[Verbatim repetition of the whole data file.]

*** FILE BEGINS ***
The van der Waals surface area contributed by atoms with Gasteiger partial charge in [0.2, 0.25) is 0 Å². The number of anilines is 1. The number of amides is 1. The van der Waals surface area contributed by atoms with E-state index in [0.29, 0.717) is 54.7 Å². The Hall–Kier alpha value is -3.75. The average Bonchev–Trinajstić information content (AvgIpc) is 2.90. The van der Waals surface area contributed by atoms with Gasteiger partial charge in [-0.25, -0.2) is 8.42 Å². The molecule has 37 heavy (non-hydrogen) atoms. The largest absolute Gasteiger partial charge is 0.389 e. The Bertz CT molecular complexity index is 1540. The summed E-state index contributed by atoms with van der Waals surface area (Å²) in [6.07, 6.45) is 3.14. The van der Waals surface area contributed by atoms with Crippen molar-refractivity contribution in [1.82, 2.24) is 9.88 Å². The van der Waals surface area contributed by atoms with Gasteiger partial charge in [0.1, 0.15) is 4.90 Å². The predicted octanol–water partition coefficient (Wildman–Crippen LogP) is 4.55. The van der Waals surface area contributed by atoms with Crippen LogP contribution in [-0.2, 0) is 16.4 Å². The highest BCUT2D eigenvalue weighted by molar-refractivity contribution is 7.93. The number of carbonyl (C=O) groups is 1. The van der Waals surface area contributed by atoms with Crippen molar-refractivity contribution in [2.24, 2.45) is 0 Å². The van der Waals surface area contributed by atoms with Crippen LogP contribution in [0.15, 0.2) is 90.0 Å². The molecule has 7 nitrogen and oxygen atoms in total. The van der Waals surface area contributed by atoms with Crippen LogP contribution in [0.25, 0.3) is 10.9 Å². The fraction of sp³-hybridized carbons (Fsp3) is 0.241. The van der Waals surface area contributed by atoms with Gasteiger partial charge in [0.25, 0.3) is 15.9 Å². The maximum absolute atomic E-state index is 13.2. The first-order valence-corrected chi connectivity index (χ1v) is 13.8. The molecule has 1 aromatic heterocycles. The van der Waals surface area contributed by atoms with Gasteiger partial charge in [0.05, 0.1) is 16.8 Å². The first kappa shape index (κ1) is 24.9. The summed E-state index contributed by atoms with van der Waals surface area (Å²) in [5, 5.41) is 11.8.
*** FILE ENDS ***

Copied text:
The van der Waals surface area contributed by atoms with Gasteiger partial charge in [0.2, 0.25) is 0 Å². The number of anilines is 1. The number of amides is 1. The van der Waals surface area contributed by atoms with E-state index in [0.29, 0.717) is 54.7 Å². The Hall–Kier alpha value is -3.75. The average Bonchev–Trinajstić information content (AvgIpc) is 2.90. The van der Waals surface area contributed by atoms with Gasteiger partial charge in [-0.25, -0.2) is 8.42 Å². The molecule has 37 heavy (non-hydrogen) atoms. The largest absolute Gasteiger partial charge is 0.389 e. The Bertz CT molecular complexity index is 1540. The summed E-state index contributed by atoms with van der Waals surface area (Å²) in [6.07, 6.45) is 3.14. The van der Waals surface area contributed by atoms with Crippen molar-refractivity contribution in [1.82, 2.24) is 9.88 Å². The van der Waals surface area contributed by atoms with Gasteiger partial charge in [0.1, 0.15) is 4.90 Å². The predicted octanol–water partition coefficient (Wildman–Crippen LogP) is 4.55. The van der Waals surface area contributed by atoms with Crippen LogP contribution in [-0.2, 0) is 16.4 Å². The highest BCUT2D eigenvalue weighted by molar-refractivity contribution is 7.93. The number of carbonyl (C=O) groups is 1. The van der Waals surface area contributed by atoms with Crippen molar-refractivity contribution in [2.24, 2.45) is 0 Å². The van der Waals surface area contributed by atoms with Crippen LogP contribution in [0.15, 0.2) is 90.0 Å². The molecule has 7 nitrogen and oxygen atoms in total. The van der Waals surface area contributed by atoms with Crippen LogP contribution in [0.25, 0.3) is 10.9 Å². The fraction of sp³-hybridized carbons (Fsp3) is 0.241. The van der Waals surface area contributed by atoms with Gasteiger partial charge in [0.25, 0.3) is 15.9 Å². The maximum absolute atomic E-state index is 13.2. The first-order valence-corrected chi connectivity index (χ1v) is 13.8. The molecule has 1 aromatic heterocycles. The van der Waals surface area contributed by atoms with Gasteiger partial charge in [0.05, 0.1) is 16.8 Å². The first kappa shape index (κ1) is 24.9. The summed E-state index contributed by atoms with van der Waals surface area (Å²) in [5, 5.41) is 11.8.